Likewise, interesting, you'd think he would have been made privy to ademdums made by this prediction panel. Well, now my Congressmen are going to think I'm a raving 2012 lunatic, Awesome! As far as predictions go though, one has to account for anomolies, predictions aren't stone writ worthy and never have been. So I think the warning still holds a great deal of prevelance.

None the less, the outcome of a solar storm as mentioned in the OP would in fact cause epic damage. So I think from this point, I will start researching ways that the everyday citizen can mitigate against the effects of such a storm. He did say we have the means to do so. If the lines get fried, then maybe one can at least protect their home and perhaps hold individual campaigns to help solidify their own communities in the event of a solar storm disaster.

Most people are complacent when it comes to natural disasters. "Let the next guy deal with it, it won't happen anytime soon" is seemingly the the common attitude. We have the means to mitigate so why don't we? There are quite a lot of answers to this question.

[edit on 4/9/2010 by UberL33t]



posted on Apr, 9 2010 @ 07:43 AM
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Like Phage said, when Kaku made that comment, Cycle 24 was predicted to be a lot more intense than its is now predicted to be...

As an example, in January 2009, the Cycle was expected to peak September/October 2012 with sunspot count of approximately 134.7...In April 2010 the Cycle is now expected to peak September/October 2013 with a sunspot count of approximately 90.2, which is 1/3 less severe than originally predicted...

Cycle 24 is in fact predicted to be around 25% less intense that Cycle 23 which peaked in March/April 2000...

Of course we're going to get some super flares and awesome geomagnetic storms as solar maximum approaches, but its not going to be the catastrophe Kaku was suggesting a couple years ago...



posted on Apr, 9 2010 @ 08:08 AM
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reply to post by Retrovertigo
 




but its not going to be the catastrophe Kaku was suggesting a couple years ago...


That's agreeable for the most part. But again predictions aren't full proof. The inevitable storm that he did suggest to in the article, albeit seemingly not this up and coming cycle, is still a "when" factor. It's happened before, chances of it occurring again are more probable than not.

So it would behoove us to begin mitigating now as he suggests. Based on the evidence provided thus far in this thread I would be inclined to concur, this is most likely something that is not going to be a danger in the next couple of years. I am however basing that view on a prediction that is by no means full proof.

That’s not to say that Kaku’s prediction held any more precedence either, the fact of the matter here, is we’re not as prepared for it as we could be. That is what I think this thread should be dedicated to regardless of when it will occur.



posted on Apr, 9 2010 @ 08:18 AM
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Originally posted by UberL33t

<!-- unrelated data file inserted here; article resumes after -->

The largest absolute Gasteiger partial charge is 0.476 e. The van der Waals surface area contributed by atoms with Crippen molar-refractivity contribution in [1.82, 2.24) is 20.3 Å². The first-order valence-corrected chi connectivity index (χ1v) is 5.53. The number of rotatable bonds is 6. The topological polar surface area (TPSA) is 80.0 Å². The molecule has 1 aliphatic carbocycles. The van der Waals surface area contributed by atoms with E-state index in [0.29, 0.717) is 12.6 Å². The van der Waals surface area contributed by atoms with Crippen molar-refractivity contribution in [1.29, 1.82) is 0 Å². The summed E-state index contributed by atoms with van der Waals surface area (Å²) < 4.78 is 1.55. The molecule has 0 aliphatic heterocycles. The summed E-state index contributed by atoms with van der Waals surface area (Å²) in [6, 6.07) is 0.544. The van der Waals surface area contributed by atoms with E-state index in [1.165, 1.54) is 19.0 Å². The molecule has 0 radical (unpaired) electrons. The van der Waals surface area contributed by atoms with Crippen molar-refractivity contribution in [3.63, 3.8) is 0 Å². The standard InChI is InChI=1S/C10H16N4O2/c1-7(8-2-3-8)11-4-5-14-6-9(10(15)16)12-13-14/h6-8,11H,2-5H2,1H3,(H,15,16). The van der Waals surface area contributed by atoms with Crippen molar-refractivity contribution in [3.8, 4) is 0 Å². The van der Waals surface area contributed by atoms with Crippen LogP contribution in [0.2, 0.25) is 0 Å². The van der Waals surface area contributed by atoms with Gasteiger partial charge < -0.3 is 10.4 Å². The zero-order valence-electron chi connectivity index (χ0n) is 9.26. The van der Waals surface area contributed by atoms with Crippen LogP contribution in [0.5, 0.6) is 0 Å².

That's agreeable for the most part. But again predictions aren't full proof. The inevitable storm that he did suggest to in the article, albeit seemingly not this up and coming cycle, is still a "when" factor. It's happened before, chances of it occurring again are more probable than not.

So it would behoove us to begin mitigating now as he suggests. Based on the evidence provided thus far in this thread I would be inclined to concur, this is most likely something that is not going to be a danger in the next couple of years. I am however basing that view on a prediction that is by no means full proof.

That’s not to say that Kaku’s prediction held any more precedence either, the fact of the matter here, is we’re not as prepared for it as we could be. That is what I think this thread should be dedicated to regardless of when it will occur.


Oh absolutely, predictions are far from fool proof...

I totally agree with you, whether its during this solar cycle or in 500 years, we are going to wake up one morning (or in the middle of the night) and our power grids, mobile telecommunication systems, GPS systems and other electrical infrastructure won't be working...Like you said, it has happened before and no doubt it will happen again...

I do agree with you that we should be making "preparations" for these types of events...We need to improve our accuracy at predicting when these events are likely to occur so we have more time to act when they do...

We also need to upgrade and "harden" our power grids and associated infrastructure, and our mobile telecommunication and navigation systems to make their failure during such events less likely if thats possible...

Preparing for an event like this has got to be as important as preparing for a NEO hitting the earth...



posted on Apr, 9 2010 @ 08:25 AM
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Kaku these days seems to be far more involved in playing the extremes of what could possibly happen than the what is actually likely to happen.
Sure, its fair enough he gets asked to do these things and makes a healthy living out of it, why not. Doesn't help in playing on societies fears though.



posted on Apr, 9 2010 @ 08:48 AM
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reply to post by pazcat
 




Doesn't help in playing on societies fears though.


I don’t think this is as much fear mongering as it is an attempt to jolt society out of their complacency that everything is hunky-dory and always will be. Like the article said an event of this measure would, for the most part, revert society to what it was in 1859.